IMF official warns Western sanctions on Russia are threatening the dollar as world’s reserve currency
04/06/2022 / By JD Heyes / Comments
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IMF official warns Western sanctions on Russia are threatening the dollar as world’s reserve currency

Recently imposed economic and financial sanctions on Russia by the U.S.-led West after Vladimir Putin ordered the invasion of Ukraine are weakening the dominance of the U.S. petrodollar as the world’s reserve currency, according to a ranking International Monetary Fund official.

IMF First Deputy Managing Director Gita Gopinath told The Financial Times last week that the sanctions are going to result in a global financial system that is far more fragmented and multipolar than it was prior to the invasion and resulting sanctions.

Previously, Gopinath had opined that sanctioning Russia would not have much impact on the dollar’s demise as the global reserve currency, only that the war would slow world economic growth without actually leading to a recession, The Epoch Times added.

The outlet continued:

The United States, the EU, and the Group of Seven nations have hit Russia with a bundle of heavy sanctions and blocked the country from using SWIFT, the global communications service that clears international financial transactions, virtually cutting it off from the global financial markets and international trade.

The United States also froze $630 billion in assets held in international reserves by the Russian Central Bank.

 The Russian government is retaliating by demanding payment in rubles or gold for purchases of energy and other important commodities.

“If they want to buy, let them pay either in hard currency, and this is gold for us, or pay as it is convenient for us, this is the national currency,” Pavel Zavalny, the head of Russia’s energy committee, said last month in reference to the ruble.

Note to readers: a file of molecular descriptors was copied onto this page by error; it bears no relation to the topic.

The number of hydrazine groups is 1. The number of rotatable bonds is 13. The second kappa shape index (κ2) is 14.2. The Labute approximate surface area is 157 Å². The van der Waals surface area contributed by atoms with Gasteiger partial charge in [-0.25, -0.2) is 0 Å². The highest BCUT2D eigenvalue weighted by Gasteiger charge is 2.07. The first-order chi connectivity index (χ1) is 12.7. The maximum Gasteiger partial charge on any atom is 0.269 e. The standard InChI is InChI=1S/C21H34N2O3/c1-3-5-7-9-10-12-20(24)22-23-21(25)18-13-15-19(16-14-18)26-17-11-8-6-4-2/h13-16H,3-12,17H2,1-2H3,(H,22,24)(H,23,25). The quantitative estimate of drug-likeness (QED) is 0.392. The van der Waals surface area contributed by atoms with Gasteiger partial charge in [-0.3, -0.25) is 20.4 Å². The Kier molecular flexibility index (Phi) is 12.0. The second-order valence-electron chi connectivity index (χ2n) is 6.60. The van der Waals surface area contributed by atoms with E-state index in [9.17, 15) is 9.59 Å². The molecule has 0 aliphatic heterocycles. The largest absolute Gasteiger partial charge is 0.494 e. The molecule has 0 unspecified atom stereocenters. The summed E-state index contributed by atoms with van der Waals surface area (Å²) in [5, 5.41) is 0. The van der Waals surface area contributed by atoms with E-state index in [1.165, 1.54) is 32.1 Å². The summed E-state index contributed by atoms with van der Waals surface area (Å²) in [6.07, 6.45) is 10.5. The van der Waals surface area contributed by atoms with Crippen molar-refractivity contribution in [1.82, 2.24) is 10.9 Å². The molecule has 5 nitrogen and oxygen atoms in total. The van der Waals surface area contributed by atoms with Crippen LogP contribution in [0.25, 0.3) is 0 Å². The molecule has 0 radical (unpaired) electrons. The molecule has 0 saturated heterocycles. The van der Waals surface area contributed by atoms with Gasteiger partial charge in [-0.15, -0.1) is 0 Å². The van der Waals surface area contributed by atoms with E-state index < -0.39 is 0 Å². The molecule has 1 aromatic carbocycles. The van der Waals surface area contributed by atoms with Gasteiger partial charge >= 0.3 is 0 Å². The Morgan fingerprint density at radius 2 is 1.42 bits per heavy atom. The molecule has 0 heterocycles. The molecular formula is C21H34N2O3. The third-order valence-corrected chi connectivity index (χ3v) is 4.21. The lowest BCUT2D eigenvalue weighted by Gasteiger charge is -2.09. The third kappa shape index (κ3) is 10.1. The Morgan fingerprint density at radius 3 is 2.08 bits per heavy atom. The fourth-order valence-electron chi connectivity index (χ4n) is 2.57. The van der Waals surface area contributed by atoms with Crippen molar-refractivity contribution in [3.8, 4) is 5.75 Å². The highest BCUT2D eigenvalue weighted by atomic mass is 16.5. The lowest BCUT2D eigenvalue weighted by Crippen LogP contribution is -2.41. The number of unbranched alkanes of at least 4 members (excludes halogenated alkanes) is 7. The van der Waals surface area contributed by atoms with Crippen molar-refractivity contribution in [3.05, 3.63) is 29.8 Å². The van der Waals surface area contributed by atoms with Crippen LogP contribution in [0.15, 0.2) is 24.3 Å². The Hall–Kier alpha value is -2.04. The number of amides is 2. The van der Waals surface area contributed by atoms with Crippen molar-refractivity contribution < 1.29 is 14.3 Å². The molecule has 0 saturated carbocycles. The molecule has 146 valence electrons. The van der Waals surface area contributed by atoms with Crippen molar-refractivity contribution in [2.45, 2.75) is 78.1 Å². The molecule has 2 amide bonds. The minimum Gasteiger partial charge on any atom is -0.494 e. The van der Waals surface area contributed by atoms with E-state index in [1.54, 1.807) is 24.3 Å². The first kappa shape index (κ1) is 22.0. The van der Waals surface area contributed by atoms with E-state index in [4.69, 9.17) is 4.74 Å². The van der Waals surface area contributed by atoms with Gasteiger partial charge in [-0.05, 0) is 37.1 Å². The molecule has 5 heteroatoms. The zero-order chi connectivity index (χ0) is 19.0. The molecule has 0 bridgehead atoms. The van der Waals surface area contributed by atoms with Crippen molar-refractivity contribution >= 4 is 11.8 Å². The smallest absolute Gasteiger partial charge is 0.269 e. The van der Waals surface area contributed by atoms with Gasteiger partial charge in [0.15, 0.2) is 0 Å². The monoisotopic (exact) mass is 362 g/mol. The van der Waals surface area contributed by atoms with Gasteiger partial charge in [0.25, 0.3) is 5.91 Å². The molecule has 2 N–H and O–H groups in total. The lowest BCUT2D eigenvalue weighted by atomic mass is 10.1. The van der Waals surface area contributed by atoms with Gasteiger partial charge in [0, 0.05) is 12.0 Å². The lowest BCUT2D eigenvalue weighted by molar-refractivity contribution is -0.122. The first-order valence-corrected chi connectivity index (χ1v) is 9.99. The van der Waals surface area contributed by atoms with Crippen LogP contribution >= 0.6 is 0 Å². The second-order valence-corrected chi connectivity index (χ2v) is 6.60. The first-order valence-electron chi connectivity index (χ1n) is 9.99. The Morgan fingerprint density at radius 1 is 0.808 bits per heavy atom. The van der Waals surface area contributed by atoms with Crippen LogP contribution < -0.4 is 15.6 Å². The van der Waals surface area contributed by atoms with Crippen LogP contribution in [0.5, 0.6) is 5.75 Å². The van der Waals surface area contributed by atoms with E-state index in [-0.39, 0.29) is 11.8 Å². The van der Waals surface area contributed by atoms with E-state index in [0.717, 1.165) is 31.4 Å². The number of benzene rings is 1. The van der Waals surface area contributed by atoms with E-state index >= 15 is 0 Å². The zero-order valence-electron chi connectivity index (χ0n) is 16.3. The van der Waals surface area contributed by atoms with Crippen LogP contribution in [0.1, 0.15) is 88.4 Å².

Brighteon.TV

The United States and the United Kingdom have both imposed embargoes on Russian energy imports, but the European Union generally — which is far more reliant on Moscow’s oil and gas — has not yet done so.

But that said, Russian energy giant Gazprom on Saturday turned off all liquified natural gas (LNG) flows to Germany and other EU nations, sending it in the opposite direction to other buyers — a decision that is going to cause major havoc in the continent’s richest country and cause ripple effects throughout Europe.

Already gas prices in Europe have skyrocketed 30 percent since March 30, which comes as the ruble has risen in value to a three-week high past 95 against the U.S. dollar on the Moscow Stock Exchange reopened following the initial round of sanctions.

Zevalny has also hinted that buyers who are more friendly to Russia, such as India and China, could use their own fiat currencies or Bitcoin to make energy purchases.

For years, Russia has been reducing its dependence on the petrodollar after Washington imposed sanctions on Moscow following the ‘annexation’ of Crimea in 2014. Now, the current Ukraine war will only hasten the transition, experts say.

Before the invasion, Russia still had about one-fifth of its foreign currency reserves in dollars; those were held mostly overseas in countries like the UK, Japan, France and Germany, all of whom have sided with the U.S. to push Moscow out of global financial instruments.

Russia’s response to those massive sanctions, Gopinath said, is the likely emergence of smaller currency blocs that are based on mutual geopolitical interests. And if they emerge as expected, separate groups of nations will further diversify their reserve assets that are held by national central banks.

“Countries tend to accumulate reserves in the currencies with which they trade with the rest of the world, and in which they borrow from the rest of the world, so you might see some slow-moving trends towards other currencies playing a bigger role [in reserve assets],” Gopinath said.

All told, however, she is not at all certain in the medium term that U.S. dollar dominance will collapse, though she noted that national reserve holdings in dollars had slipped over the past 20 years from 70 percent to 60 percent.

“The dollar would remain the major global currency even in that landscape but fragmentation at a smaller level is certainly quite possible,” said Gopinath.

“We are already seeing that with some countries renegotiating the currency in which they get paid for trade.”

The great global realignment has begun, and the world has entered a post-America cycle.

Sources include:

TheEpochTimes.com

NaturalNews.com

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